Posts tagged with "TIGER Grant":

Fordham Plaza, one of New York’s busiest transit hubs, is now one of the city’s most pedestrian-friendly

The NYC Department of Design and Construction (DDC) and the NYC Department of Transportation (DOT) recently unveiled the redesigned, ultra pedestrian-friendly Fordham Plaza. Vision Zero's mandate to reduce traffic-related injuries and fatalities guided the $34 million renovation of the north Bronx transit hub. Bounded by Webster Avenue, East Fordham Road, and East 189th Street, the Grimshaw Architects–designed Fordham Plaza now boasts fresh plantings, as well as stationary and movable seating elements to provide a respite for the nearly 80,000 pedestrians per day that travel along Fordham Road. True to the plan released in 2014, the plaza features a new market canopy, kiosks, a cafe, and—rare for New York—a public toilet. The redesign was carried out in collaboration with the NYC Plaza Program, a NYC DOT program that has spearheaded the creation of 69 plazas, 16 of which are in development or currently under construction. A 40 percent reduction in asphalt created more space, and more safety, for pedestrians at Fordham Plaza. The plaza now sports shorter pedestrian crosswalks, "direct" crosswalks that discourage jaywalking, and a 25 percent increase in pedestrian-only space. These interventions should improve access to Fordham University’s Rose Hill Campus, right across the street. Fordham Plaza primary program is transit: 12 local and express bus lines, as well as the fourth-busiest Metro-North station. Bus stops were redesigned to improve pick up, drop off, and the loop-around, especially around East 189th Street and Webster Avenue, that guides buses off towards Westchester County, Manhattan, and all over the Bronx. OneNYC Plaza Equity Program will provide the Fordham Road BID with funding to maintain the plaza. $10 million came from a U.S. Department of Transportation TIGER grant, and $2 million from the state Department of Transportation.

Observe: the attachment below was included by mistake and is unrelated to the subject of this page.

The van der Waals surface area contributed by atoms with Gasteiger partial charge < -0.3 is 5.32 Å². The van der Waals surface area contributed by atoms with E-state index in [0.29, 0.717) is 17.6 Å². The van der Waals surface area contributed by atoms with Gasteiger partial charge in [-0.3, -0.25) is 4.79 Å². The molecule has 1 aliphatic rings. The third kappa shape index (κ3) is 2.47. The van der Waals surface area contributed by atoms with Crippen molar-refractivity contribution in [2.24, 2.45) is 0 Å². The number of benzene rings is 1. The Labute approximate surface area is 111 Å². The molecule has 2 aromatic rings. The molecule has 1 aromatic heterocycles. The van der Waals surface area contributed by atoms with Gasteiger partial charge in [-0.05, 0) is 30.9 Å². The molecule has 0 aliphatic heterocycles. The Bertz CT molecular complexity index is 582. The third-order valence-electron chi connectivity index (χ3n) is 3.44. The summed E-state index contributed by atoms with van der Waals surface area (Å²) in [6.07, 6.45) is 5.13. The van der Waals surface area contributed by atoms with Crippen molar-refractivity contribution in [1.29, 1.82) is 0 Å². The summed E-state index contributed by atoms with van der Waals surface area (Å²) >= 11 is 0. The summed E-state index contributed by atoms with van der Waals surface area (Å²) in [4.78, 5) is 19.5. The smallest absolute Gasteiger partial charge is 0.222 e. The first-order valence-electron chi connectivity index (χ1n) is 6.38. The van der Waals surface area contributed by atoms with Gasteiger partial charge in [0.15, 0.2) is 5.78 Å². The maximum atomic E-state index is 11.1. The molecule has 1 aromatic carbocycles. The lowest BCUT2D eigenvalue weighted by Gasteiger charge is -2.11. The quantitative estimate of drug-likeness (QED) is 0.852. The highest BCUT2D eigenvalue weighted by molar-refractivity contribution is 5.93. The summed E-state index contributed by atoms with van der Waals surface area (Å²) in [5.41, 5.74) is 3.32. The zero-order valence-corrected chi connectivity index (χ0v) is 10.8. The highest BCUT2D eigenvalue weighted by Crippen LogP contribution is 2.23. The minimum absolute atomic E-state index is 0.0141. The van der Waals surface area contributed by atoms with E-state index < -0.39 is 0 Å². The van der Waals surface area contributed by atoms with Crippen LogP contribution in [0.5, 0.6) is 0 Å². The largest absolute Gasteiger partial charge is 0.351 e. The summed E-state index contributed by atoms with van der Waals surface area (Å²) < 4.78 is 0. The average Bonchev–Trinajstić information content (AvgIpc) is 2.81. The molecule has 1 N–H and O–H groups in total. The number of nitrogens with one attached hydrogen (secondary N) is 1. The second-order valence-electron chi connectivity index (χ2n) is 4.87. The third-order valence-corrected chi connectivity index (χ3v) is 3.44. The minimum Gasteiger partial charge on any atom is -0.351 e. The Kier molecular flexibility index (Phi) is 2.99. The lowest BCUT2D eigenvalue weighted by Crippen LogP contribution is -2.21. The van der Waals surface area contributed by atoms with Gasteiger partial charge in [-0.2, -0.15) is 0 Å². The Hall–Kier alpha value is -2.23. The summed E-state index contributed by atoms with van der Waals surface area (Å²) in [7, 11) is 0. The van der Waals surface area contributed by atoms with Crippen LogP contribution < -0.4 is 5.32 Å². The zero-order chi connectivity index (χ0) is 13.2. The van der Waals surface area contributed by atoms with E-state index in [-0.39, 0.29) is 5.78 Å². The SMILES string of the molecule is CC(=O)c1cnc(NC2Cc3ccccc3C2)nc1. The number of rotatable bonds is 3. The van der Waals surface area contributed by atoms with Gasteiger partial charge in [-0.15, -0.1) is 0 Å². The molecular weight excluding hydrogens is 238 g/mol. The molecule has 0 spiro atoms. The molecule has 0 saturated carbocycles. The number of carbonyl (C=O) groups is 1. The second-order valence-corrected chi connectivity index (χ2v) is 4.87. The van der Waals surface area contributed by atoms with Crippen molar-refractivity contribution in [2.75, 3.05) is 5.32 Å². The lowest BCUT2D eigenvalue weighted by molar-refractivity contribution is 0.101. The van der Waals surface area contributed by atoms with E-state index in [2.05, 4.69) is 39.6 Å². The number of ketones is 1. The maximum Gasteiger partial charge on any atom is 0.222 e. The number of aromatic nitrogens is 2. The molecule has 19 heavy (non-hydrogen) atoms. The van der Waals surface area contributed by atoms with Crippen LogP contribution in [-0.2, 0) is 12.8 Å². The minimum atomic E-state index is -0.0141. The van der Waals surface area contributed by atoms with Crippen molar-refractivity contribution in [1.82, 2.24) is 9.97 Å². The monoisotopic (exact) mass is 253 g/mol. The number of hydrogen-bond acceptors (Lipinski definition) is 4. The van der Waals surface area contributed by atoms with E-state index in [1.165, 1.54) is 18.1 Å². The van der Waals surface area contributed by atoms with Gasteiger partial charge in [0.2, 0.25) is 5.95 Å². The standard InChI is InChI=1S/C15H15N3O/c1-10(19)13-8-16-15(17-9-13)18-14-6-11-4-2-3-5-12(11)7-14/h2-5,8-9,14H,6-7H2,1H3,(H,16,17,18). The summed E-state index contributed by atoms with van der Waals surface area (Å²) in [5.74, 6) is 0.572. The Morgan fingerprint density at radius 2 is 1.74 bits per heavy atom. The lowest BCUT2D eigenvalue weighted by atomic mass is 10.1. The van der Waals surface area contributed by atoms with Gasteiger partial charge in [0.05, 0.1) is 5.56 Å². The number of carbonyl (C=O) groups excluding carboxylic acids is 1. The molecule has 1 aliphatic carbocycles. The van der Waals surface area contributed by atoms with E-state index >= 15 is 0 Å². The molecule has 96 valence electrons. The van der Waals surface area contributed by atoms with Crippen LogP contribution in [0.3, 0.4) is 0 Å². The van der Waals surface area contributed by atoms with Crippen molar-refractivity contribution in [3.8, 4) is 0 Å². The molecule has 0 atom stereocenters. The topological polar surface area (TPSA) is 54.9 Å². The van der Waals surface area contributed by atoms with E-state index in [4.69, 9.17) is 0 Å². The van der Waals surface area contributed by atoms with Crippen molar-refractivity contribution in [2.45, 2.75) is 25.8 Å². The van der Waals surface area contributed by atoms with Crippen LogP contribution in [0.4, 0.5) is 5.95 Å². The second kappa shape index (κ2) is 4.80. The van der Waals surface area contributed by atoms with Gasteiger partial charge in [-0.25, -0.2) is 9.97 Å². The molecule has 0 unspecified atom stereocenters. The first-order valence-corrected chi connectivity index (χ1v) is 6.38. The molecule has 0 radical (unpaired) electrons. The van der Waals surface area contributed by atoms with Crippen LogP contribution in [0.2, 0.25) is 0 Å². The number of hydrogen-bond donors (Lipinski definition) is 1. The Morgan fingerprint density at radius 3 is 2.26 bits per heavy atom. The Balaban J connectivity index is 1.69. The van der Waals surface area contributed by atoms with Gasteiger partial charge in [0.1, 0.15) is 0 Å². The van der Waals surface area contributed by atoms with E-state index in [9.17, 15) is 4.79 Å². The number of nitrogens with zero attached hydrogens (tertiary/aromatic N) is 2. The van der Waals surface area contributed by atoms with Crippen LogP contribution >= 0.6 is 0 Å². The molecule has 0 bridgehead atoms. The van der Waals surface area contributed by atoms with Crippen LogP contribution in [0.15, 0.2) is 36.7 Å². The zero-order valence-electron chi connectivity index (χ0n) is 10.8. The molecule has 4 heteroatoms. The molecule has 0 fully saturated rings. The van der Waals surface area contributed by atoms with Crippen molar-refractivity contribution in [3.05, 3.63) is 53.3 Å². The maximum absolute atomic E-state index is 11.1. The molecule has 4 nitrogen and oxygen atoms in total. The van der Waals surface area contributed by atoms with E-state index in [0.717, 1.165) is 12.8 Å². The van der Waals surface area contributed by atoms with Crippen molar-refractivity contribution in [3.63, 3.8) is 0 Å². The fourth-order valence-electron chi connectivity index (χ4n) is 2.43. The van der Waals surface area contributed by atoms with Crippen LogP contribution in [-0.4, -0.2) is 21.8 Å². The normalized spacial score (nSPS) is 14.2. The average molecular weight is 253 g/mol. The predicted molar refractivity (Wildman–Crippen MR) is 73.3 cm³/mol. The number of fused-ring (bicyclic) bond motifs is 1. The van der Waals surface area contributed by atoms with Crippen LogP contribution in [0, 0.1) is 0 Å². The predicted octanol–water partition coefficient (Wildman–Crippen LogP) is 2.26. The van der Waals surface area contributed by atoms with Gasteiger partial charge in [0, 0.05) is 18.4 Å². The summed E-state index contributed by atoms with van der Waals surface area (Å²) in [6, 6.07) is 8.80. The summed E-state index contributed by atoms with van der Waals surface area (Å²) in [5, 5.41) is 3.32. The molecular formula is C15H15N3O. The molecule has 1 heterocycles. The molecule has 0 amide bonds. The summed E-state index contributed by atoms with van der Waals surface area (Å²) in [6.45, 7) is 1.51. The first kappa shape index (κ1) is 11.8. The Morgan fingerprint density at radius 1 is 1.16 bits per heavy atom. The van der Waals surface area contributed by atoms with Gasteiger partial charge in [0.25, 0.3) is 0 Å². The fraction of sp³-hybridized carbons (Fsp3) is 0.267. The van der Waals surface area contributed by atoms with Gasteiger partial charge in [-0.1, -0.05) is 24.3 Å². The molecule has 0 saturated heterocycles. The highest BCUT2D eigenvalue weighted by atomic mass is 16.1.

With help from a TIGER grant, the Bronx River Greenway is one mile closer to completion